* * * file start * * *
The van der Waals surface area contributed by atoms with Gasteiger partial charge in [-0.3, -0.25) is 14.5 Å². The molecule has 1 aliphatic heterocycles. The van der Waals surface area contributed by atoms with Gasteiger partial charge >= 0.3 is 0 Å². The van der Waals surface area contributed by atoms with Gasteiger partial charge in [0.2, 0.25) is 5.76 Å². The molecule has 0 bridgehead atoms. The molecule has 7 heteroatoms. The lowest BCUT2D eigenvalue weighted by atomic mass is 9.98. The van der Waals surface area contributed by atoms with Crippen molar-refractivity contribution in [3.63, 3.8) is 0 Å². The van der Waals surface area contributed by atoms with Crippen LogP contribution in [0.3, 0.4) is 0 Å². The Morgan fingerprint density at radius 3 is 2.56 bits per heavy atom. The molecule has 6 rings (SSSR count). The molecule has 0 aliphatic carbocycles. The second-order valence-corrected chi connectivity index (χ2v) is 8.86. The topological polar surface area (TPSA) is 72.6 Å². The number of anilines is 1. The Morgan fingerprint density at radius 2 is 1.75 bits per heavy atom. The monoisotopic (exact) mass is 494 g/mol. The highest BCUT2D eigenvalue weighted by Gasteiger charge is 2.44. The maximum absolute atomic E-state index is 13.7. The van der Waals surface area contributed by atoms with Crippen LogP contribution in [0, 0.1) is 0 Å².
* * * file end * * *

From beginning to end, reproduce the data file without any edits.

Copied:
The van der Waals surface area contributed by atoms with Gasteiger partial charge in [-0.3, -0.25) is 14.5 Å². The molecule has 1 aliphatic heterocycles. The van der Waals surface area contributed by atoms with Gasteiger partial charge >= 0.3 is 0 Å². The van der Waals surface area contributed by atoms with Gasteiger partial charge in [0.2, 0.25) is 5.76 Å². The molecule has 0 bridgehead atoms. The molecule has 7 heteroatoms. The lowest BCUT2D eigenvalue weighted by atomic mass is 9.98. The van der Waals surface area contributed by atoms with Crippen molar-refractivity contribution in [3.63, 3.8) is 0 Å². The van der Waals surface area contributed by atoms with Crippen LogP contribution in [0.3, 0.4) is 0 Å². The Morgan fingerprint density at radius 3 is 2.56 bits per heavy atom. The molecule has 6 rings (SSSR count). The molecule has 0 aliphatic carbocycles. The second-order valence-corrected chi connectivity index (χ2v) is 8.86. The topological polar surface area (TPSA) is 72.6 Å². The number of anilines is 1. The Morgan fingerprint density at radius 2 is 1.75 bits per heavy atom. The monoisotopic (exact) mass is 494 g/mol. The highest BCUT2D eigenvalue weighted by Gasteiger charge is 2.44. The maximum absolute atomic E-state index is 13.7. The van der Waals surface area contributed by atoms with Crippen LogP contribution in [0, 0.1) is 0 Å².